Oscar Nominated Live Action Shorts review

A good short film hooks viewers, carries them through the story, and delivers a satisfying payoff. The beauty of short films is that they are brief, intense snippets of a larger life. This year’s Oscar-nominated Live Action Shorts all follow this format, making it difficult to pick a winner. The five international shorts in competition may be the strongest group of contenders in years.

Ennemies Intérieurs is a mostly two-hander set in the 1990s, about a French-Algerian man (Hassam Ghancy) who is applying for French citizenship. His interrogator (Najib Oudghiri) asks him a series of increasingly more intense questions, as the threat of terrorism hangs in the air. Flashbacks to meetings and other events in the applicant’s life raise the question of innocence or guilt. As the power shifts back and forth between the two men, Ennemies Intérieurs makes some key points that certainly resonate today with the current immigrant ban.

In La Femme et la TGV, Elise (Jane Birkin) is an older woman who runs a failing bakery in a small town. She is decidedly old school, refusing to use the Internet, or make a cheaper, inferior product. One of her simple pleasures in life is to wave a flag twice a day at the TGV train as it passes by her house. One afternoon, she discovers that her flag-waving is a ray of light to the lonely TGV conductor. As these two strangers exchange letters and packages, they form a connection. Elise is invigorated, but a change in the conductor’s schedule threatens to derail their budding relationship. Based on a true story, La Femme et la TGV is an old-fashioned epistolary romance, complete with a race-to-the-train-station climax, but it features a lovely performance by Birkin, and the veteran actress is especially charming when she expresses her happiness by dancing in her shop.

Silent Nights is also an engrossing tale. Kwame (Prince Yah Appiah) is a Ghanian immigrant in Denmark who is having difficulty finding work. He seeks refuge in a shelter where Inger (Malene Beltoft Olsen) volunteers. The pair soon initiate a romance that runs into trouble when Inger wants to take their relationship to the next level, and learns things about Kwame that test their relationship. Silent Nights does not hold many narrative surprises, but the film’s strength is that co-writer/director Aske Bang establishes his characters efficiently. Viewers understand Kwame and Inger’s respective struggles, adding depth to this slice of life story, and the performances by the two leads are terrific.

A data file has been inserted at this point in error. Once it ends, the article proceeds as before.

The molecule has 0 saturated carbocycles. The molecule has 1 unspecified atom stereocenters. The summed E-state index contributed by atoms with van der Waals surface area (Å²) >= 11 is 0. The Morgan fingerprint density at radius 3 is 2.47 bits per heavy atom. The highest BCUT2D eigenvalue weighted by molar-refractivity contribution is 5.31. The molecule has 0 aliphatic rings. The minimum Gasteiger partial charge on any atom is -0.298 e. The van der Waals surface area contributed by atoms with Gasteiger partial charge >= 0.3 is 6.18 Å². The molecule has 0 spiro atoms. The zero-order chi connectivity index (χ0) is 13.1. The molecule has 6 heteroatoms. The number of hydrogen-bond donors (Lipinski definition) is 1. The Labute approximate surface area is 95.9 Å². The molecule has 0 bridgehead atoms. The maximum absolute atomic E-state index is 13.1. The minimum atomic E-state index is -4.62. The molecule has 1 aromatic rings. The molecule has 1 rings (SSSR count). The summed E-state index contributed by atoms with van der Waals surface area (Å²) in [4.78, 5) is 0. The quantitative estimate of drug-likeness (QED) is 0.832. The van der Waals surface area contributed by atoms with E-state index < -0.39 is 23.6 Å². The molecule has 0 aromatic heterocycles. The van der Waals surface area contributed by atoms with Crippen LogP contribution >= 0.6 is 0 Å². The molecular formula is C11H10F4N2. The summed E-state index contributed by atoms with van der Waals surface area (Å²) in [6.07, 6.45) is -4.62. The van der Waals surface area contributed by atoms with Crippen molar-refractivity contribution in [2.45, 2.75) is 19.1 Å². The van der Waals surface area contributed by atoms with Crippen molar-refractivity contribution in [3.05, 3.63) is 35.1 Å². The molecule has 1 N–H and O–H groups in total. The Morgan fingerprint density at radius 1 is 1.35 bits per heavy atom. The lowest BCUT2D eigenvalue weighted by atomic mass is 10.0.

Sing, from Hungary, is a sweet fable, inspired by actual events, about an ambitious music teacher Miss Erika (Zsófia Szamosi) who tells her new student Zsófi (Dóra Gáspárvalvi) to mouth the words to the songs in the choir so they can win a competition. Zsófi is frustrated by this command, and when she teams up with her new friend Lisz (Dorka Hais), they conspire to expose Miss Erika’s fraud. Sing takes its time getting to its payoff, but the ending, when it comes, is highly satisfying.

Rounding out the nominees is the clever Spanish entry, Timecode, which won the Palm d’Or at Cannes for Best Short Film. It’s a worthy short about two security guards Diego (Nicolas Ricchini) and Luna (Lali Ayguadé), who respectively monitor a parking lot night and day. They communicate only barely, but soon leave each other coded messages that establish a bond between them. What transpires is a bit of amusing mischief best left for audiences (and the guard’s boss) to discover.

While oddmakers have Ennemies Intérieurs as the likely victor, the smart money might bet that the academy will award La Femme et la TGV because it is a sentimental romance, and stars a well-known actress. If there is an upset, however, it could come from Sing, for being a crowd-pleaser, or Timecode, which is the only real comedic entry. We will see on February 26th, but fans of short films should see this year’s crop. It’s pretty terrific.

The Oscar nominated Live Action Short Film program begins today at the Ritz Bourse.

Author: Gary M. Kramer

Gary M. Kramer is a Philadelphia-based freelance writer. He is the co-editor of Directory of World Cinema: Argentina. Volumes 1 and 2, and teaches seminars at the Bryn Mawr Film Institute. Follow him on Twitter @garymkramer.

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